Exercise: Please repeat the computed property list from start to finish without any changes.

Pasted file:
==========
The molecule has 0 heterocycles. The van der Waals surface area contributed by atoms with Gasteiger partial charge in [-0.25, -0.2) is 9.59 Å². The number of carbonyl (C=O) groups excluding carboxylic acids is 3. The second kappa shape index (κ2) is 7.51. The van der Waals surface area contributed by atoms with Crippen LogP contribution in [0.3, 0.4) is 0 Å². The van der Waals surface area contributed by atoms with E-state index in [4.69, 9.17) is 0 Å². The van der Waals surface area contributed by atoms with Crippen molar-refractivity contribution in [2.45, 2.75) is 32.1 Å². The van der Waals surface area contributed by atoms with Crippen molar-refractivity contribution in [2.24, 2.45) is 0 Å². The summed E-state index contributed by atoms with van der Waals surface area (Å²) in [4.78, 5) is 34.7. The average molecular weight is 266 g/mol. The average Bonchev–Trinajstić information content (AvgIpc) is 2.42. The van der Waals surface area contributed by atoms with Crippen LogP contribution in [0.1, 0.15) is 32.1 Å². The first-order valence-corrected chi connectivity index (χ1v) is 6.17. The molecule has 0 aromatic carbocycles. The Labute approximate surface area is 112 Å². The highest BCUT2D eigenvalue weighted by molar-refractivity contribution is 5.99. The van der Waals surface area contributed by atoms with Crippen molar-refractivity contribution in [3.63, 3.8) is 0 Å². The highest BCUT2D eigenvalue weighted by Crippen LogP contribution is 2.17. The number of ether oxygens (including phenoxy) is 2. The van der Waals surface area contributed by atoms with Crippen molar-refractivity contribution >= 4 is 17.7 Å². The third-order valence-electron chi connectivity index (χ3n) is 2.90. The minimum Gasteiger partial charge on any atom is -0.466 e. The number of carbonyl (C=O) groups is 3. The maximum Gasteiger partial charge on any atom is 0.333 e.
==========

The molecule has 0 heterocycles. The van der Waals surface area contributed by atoms with Gasteiger partial charge in [-0.25, -0.2) is 9.59 Å². The number of carbonyl (C=O) groups excluding carboxylic acids is 3. The second kappa shape index (κ2) is 7.51. The van der Waals surface area contributed by atoms with Crippen LogP contribution in [0.3, 0.4) is 0 Å². The van der Waals surface area contributed by atoms with E-state index in [4.69, 9.17) is 0 Å². The van der Waals surface area contributed by atoms with Crippen molar-refractivity contribution in [2.45, 2.75) is 32.1 Å². The van der Waals surface area contributed by atoms with Crippen molar-refractivity contribution in [2.24, 2.45) is 0 Å². The summed E-state index contributed by atoms with van der Waals surface area (Å²) in [4.78, 5) is 34.7. The average molecular weight is 266 g/mol. The average Bonchev–Trinajstić information content (AvgIpc) is 2.42. The van der Waals surface area contributed by atoms with Crippen LogP contribution in [0.1, 0.15) is 32.1 Å². The first-order valence-corrected chi connectivity index (χ1v) is 6.17. The molecule has 0 aromatic carbocycles. The Labute approximate surface area is 112 Å². The highest BCUT2D eigenvalue weighted by molar-refractivity contribution is 5.99. The van der Waals surface area contributed by atoms with Crippen molar-refractivity contribution in [3.63, 3.8) is 0 Å². The highest BCUT2D eigenvalue weighted by Crippen LogP contribution is 2.17. The number of ether oxygens (including phenoxy) is 2. The van der Waals surface area contributed by atoms with Crippen molar-refractivity contribution >= 4 is 17.7 Å². The third-order valence-electron chi connectivity index (χ3n) is 2.90. The minimum Gasteiger partial charge on any atom is -0.466 e. The number of carbonyl (C=O) groups is 3. The maximum Gasteiger partial charge on any atom is 0.333 e.